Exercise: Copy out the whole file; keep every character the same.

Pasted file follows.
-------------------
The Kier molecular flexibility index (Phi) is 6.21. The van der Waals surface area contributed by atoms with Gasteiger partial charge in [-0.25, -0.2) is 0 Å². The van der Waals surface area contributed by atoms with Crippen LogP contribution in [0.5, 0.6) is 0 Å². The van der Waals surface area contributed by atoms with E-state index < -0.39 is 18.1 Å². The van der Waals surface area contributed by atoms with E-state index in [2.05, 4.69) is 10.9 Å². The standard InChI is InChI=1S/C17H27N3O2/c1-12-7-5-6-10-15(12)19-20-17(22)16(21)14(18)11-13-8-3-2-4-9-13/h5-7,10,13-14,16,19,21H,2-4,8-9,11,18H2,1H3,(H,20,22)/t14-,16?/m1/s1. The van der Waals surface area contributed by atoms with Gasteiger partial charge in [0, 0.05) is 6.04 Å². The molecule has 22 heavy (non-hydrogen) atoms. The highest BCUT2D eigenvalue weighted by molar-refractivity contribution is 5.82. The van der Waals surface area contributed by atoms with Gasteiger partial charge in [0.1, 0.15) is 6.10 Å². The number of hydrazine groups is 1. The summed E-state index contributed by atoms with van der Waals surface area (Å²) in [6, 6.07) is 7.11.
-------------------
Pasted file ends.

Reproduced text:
The Kier molecular flexibility index (Phi) is 6.21. The van der Waals surface area contributed by atoms with Gasteiger partial charge in [-0.25, -0.2) is 0 Å². The van der Waals surface area contributed by atoms with Crippen LogP contribution in [0.5, 0.6) is 0 Å². The van der Waals surface area contributed by atoms with E-state index < -0.39 is 18.1 Å². The van der Waals surface area contributed by atoms with E-state index in [2.05, 4.69) is 10.9 Å². The standard InChI is InChI=1S/C17H27N3O2/c1-12-7-5-6-10-15(12)19-20-17(22)16(21)14(18)11-13-8-3-2-4-9-13/h5-7,10,13-14,16,19,21H,2-4,8-9,11,18H2,1H3,(H,20,22)/t14-,16?/m1/s1. The van der Waals surface area contributed by atoms with Gasteiger partial charge in [0, 0.05) is 6.04 Å². The molecule has 22 heavy (non-hydrogen) atoms. The highest BCUT2D eigenvalue weighted by molar-refractivity contribution is 5.82. The van der Waals surface area contributed by atoms with Gasteiger partial charge in [0.1, 0.15) is 6.10 Å². The number of hydrazine groups is 1. The summed E-state index contributed by atoms with van der Waals surface area (Å²) in [6, 6.07) is 7.11.